CSL Plasma opens in Mustang

By Jess Kelsey
Managing Editor

CSL Plasma in Mustang is now open in the former Aaron’s building located at 140 South Symes Ln.

One of the world’s largest collectors of human plasma, CSL Plasma is now open in Mustang.

The former Aaron’s building has been transformed into a state-of-the-art plasma donation center located at 140 South Symes Ln. off state Highway 152.

CSL Plasma Mustang Center Manager Sam Emrich called Mustang the ideal location for the company’s newest center, saying the company broke its typical mold of building centers in heavily populated areas when it decided to land in Mustang.

“State Highway 152 is a major artery in connecting Oklahoma City’s surrounding communities, so it made for an ideal location in helping to reach more potential donors who may not be able to travel to our other centers within Oklahoma City,” said Emrich.

Emrich said he hopes the new center will bring in donors from not only Mustang, but also Yukon, Tuttle, and other surrounding areas within a 30-mile radius.

According to the company’s website, CSL Plasma is committed to saving lives and improving the quality of life for people with rare and serious diseases. Donations made at CSL Plasma in Mustang will help create CSL therapies that will be used to treat coagulation disorders including hemophilia and von Willebrand disease, primary immune deficiencies, hereditary angioedema, inherited respiratory disease, and neurological disorders. The company’s products are also used in cardiac surgery, organ transplantation, burn treatment and to prevent hemolytic disease of the newborn.

Mustang’s donation center currently has 18 donation machines, allowing for 18 donations to be processed at a single time, but Emrich said they have room for that number to eventually grow up to 36 machines.

The center currently employs around 20 staff members, but as donations increase, the need for staff will eventually increase as well, said Emrich.

The Mustang location is currently open five days a week, Tuesday through Friday from 10 a.m. to 6 p.m. and Saturday from 8 a.m. to 4 p.m., but may also add more days and hours as the facility begins to compensate for demand of donors.

Emrich said those interested in donating need to plan anywhere from 2-3 hours for their first donation, which includes a health screening, but after the initial donation, a typical donation takes approximately 90 minutes.

Donors will be asked to provide a valid form of identification, proof of residency (within 30 miles) dated within the last 30 days, and proof of a Social Security Number.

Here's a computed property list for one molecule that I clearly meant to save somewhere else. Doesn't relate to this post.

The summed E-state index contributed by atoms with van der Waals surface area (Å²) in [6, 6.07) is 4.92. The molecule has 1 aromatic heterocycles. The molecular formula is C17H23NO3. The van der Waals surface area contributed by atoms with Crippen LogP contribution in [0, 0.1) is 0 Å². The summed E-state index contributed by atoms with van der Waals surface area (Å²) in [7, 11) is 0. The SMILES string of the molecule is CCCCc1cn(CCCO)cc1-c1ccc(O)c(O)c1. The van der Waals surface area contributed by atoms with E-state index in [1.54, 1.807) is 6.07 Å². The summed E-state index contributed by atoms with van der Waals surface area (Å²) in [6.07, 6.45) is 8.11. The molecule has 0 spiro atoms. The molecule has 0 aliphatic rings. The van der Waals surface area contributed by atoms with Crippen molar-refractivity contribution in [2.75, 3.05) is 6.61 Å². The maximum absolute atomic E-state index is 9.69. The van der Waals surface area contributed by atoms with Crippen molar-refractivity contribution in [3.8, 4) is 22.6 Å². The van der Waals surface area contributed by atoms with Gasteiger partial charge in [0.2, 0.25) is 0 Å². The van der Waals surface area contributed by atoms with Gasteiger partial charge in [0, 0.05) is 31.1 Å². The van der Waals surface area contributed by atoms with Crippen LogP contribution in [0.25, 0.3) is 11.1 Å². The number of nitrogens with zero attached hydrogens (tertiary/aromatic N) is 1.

The donation process includes answering health-related questions, a physical examination, and a testing of the donor’s vitals to verify the eligibility for donation. Once all eligibility requirements have been met, donors will begin the process of donating their plasma. Upon completion of the donation, the plasma is stored in an on-site freezer and donors are compensated for their time on a reloadable prepaid card.

New donors will receive $50 each for the first five donations completed within 45 days. Returning donors will then be compensated based off weight and amount of times they donate in a week. Donors can donate once in a two-day period and no more than twice in a seven-day period.

Donors weighing 110 to 149 pounds will receive $20 for their first donation of the week and $30 for their second. Donors weighing 150 to 174 will receive $25 for their first donation and $45 for their second. Donors weighing 175 to 400 will receive $25 for their first donation and $50 for their second.

Michael Solomon with CSL Plasma said donors are compensated for their time and donation because it actually takes several donations to be able to help patients in need.

“We can only actually use about five to seven percent of a unit of plasma that someone donates because the rest is water,” said Solomon. “It can take upwards of 10 to 15 units of donation for one therapy for a patient.”

Emrich said many people might not be aware of this, so he hopes this center helps bring in repeat donors.

“The need for the human plasma is very, very big,” said Emrich. “When I was in training years ago, my manager told me about the bleeding disorder hemophilia – that’s one of the ones that always stands out to me –  and I remember him saying that sometimes it takes up to 20 donations just for one treatment. So a whole day’s production at a facility might just be for one patient.”

As CSL Plasma opens its doors this week to the center’s first donors, Emrich and Solomon said they hope to soon start giving back to the community.

“CSL Plasma traditionally gives back to its communities, so we will be looking for ways to volunteer our time throughout the community,” said Emrich. “We really want to be apart of Mustang as we continue to grow.”

For more information on CSL Plasma and how to become a donor, visit www.cslplasma.com.

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